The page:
Related: Zombieland: Double Tap Was Delayed by Deadpool Says Jesse Eisenberg
When the writing duo first set out to write the sequel post-2009, they wanted to find a way to bring Murray back onto the mix that would have been bigger and better than the original surprise cameo. This despite the fact that fictional Bill Murray bit the big piss biscuit in the sky during that first outing. They conjured a post-credit flashback to the day the zombie apocalypse begins. Reese revealed this.
"Dan Aykroyd, Harold Ramis and Ernie Hudson got Bill Murray out on a golf course and were trying to convince him to do a sequel to Ghostbusters. Dan Aykroyd becomes a zombie and attacks Bill and there are golf carts going in the lake and golf clubs being swung at people."
Joe Pesci was also going to be involved in this scene. But the whole idea no longer worked once 2018 rolled around. And the film actually entered production. Harold Ramis passed away in 2014. And an all-new Ghostbusters featuring an all-female cast of spook chasers hit theaters in 2016. Now, Jason Reitman has just wrapped another Ghostbusters movie featuring the original cast that will hit theaters in 2020. Reese goes onto say this.
"It was really fun, but then with the passage of time, with anything else, it had to be something else."
It has been made quite well know by Bill Murray himself that he hates Garfield. So the writers decided to jump on that idea and go for jokes there. Reese explains this about the post-credit scene, a part of which was revealed in a TV trailer in the lead-up to Zombieland: Double Tap's release in theaters this past weekend.
"Bill just clicked right in. Those actors know what it's like to go on a press junket and to suffer through a million questions and he definitely ran with that. Bill Murray had a lot of funny stuff that ended up on the cutting-room floor for time."
The two writers admit that some of these deleted scenes featuring Bill Murray may be included on the impending Blu-ray and digital release of the sequel. Zombieland: Double Tap is in theaters now. This interesting tidbit comes from The Hollywood Reporter.
T he Morning Watch is a recurring feature that highlights a handful of noteworthy videos from around the web. They could be video essays, fanmade productions, featurettes, short films, hilarious sketches, or just anything that has to do with our favorite movies and TV shows.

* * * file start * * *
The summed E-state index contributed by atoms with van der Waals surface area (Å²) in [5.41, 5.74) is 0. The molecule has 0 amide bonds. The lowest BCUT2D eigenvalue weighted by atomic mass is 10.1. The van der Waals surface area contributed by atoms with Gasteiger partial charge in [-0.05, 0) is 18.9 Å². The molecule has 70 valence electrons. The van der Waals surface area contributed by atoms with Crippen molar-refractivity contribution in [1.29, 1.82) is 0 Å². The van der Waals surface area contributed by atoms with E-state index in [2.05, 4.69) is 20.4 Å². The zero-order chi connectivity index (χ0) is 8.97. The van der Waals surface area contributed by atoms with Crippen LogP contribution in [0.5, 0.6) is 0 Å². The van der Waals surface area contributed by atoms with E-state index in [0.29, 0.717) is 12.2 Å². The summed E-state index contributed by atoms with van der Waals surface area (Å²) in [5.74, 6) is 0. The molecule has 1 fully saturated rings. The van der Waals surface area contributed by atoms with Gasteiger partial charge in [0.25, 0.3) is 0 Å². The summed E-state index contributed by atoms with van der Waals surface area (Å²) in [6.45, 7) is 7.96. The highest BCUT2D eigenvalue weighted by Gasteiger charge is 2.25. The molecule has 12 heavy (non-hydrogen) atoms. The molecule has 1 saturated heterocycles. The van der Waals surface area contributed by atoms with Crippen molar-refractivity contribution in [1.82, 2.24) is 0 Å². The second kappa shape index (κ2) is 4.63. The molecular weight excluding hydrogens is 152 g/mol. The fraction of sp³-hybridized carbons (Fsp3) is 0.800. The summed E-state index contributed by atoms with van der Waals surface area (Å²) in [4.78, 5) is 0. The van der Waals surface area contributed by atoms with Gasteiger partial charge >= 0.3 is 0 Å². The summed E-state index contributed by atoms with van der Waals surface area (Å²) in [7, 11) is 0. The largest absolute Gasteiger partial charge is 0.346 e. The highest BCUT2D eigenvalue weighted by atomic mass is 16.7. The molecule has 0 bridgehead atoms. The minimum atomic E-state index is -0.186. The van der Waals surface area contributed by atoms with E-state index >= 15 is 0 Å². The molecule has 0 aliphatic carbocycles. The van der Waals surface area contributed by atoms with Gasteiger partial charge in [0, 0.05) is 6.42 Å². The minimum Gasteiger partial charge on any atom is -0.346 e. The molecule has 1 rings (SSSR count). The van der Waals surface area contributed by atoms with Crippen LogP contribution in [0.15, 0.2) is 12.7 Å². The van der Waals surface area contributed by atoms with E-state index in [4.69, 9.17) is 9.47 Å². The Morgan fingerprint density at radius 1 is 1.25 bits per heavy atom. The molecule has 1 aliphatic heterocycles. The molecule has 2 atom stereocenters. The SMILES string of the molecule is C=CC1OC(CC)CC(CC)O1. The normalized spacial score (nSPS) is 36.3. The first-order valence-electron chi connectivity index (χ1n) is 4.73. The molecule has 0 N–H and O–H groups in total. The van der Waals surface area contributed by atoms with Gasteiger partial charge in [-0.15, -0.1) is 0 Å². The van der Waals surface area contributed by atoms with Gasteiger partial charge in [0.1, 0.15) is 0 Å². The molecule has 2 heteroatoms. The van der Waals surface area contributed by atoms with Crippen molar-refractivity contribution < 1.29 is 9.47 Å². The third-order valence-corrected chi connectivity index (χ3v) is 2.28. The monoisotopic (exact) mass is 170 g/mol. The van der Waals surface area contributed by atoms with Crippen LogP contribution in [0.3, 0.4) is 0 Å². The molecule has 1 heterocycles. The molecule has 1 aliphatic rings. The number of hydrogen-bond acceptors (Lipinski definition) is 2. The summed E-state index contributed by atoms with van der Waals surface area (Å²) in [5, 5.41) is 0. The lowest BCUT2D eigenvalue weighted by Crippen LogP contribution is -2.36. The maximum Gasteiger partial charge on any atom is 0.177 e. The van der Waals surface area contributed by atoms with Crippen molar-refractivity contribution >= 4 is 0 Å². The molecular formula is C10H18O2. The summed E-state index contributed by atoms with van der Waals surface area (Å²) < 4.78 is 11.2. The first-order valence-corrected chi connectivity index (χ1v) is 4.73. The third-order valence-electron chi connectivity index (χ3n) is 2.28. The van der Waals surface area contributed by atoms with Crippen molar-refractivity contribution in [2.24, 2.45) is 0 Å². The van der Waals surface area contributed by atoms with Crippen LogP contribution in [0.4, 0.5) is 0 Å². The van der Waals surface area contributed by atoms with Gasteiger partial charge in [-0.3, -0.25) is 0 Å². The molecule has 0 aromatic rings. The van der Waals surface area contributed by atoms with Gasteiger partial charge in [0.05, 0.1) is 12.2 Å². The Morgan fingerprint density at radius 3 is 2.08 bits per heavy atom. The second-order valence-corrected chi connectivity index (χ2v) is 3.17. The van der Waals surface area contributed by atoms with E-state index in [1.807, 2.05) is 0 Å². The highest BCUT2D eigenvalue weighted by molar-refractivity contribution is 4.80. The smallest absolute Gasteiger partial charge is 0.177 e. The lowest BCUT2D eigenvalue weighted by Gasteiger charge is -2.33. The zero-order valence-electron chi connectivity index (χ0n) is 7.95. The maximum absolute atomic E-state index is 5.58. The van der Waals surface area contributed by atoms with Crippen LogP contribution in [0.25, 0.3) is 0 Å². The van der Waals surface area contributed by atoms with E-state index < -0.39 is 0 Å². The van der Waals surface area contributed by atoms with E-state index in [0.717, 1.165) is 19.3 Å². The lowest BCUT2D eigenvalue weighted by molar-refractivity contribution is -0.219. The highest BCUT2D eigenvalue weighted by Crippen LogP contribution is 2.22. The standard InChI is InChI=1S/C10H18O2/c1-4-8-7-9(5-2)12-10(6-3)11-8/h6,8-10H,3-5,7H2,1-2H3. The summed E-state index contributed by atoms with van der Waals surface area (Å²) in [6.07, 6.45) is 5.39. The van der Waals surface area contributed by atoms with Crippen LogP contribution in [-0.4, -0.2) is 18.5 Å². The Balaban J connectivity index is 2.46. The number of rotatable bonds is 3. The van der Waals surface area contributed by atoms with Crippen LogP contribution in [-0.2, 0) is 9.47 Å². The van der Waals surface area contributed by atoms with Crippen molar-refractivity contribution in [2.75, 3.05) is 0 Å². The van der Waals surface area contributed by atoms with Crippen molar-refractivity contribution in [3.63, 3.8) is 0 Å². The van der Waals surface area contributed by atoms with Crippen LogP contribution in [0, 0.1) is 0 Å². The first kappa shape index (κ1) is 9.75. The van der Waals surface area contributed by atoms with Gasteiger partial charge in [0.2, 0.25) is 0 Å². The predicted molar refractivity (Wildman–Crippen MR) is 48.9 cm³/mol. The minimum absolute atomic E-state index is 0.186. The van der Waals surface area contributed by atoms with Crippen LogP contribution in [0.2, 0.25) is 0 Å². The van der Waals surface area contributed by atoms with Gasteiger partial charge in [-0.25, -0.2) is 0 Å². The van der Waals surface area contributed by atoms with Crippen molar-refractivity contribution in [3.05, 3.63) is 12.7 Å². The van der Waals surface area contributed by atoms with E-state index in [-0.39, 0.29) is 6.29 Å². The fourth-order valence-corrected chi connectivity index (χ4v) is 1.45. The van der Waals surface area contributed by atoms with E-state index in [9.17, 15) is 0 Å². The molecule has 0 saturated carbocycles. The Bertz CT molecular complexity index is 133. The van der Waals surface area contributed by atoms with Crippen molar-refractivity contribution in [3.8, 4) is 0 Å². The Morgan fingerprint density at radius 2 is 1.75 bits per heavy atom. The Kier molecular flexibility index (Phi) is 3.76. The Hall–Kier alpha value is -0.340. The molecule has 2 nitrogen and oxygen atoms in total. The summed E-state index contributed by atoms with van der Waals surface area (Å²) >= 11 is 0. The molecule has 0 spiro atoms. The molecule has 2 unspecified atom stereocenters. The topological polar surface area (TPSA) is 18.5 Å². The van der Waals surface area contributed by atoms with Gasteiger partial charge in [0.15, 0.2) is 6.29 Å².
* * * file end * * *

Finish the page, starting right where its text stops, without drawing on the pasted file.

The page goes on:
In this edition, watch some of the hilarious outtakes from the horror comedy sequel Zombieland: Double Tap. Plus, spend some time getting to know Bowen Yang and Chloe Fineman, the new featured players of Saturday Night Live, and listen as Nick Kroll breaks down some of the voices he’s best known for creating.
First up, watch as Woody Harrelson, Jesse Eisenberg, Emma Stone, and Abigail Breslin have some trouble keeping a straight face during various flubbed scenes from Zombieland: Double Tap. Props don’t work, lines get forgotten, and more, but the best part is when Woody Harrelson improvises a little bit with Luke Wilson, and the two almost but can’t keep it together.
Next up, Saturday Night Live properly introduces us to their two new featured players though there were almost three, Bowen Yang and Chloe Fineman. Find out what some of their favorite SNL sketches are, hear their advice for anyone who might want to follow in their footsteps and find out what they think about astrology and more.
Nick Kroll has been in the comedy game for a long time, but in recent years, he’s become a little more famous for his work in the sound booth by providing voices for animated characters. For Vanity Fair, Kroll breaks down the characters he plays in the Netflix series Big Mouth, the Illumination Entertainment movie Sing, the raunchy comedy Sausage Party, and as an extra, his character from Oh, Hello, which originated alongside John Mulaney on Kroll Show.
It was a big weekend for sequels, with Maleficent: Mistress of Evil coming in first place. Joker slid into second place, with Zombieland: Double Tap doing better than expected in third. Maleficent: Mistress of Evil was actually a bit soft in its opening, only pulling in $36 million. A couple of indie movies also did well this weekend, with Neon's Parasite, A24's The Lighthouse and Fox Searchlight's Jojo Rabbit all arriving with a strong debut in limited release.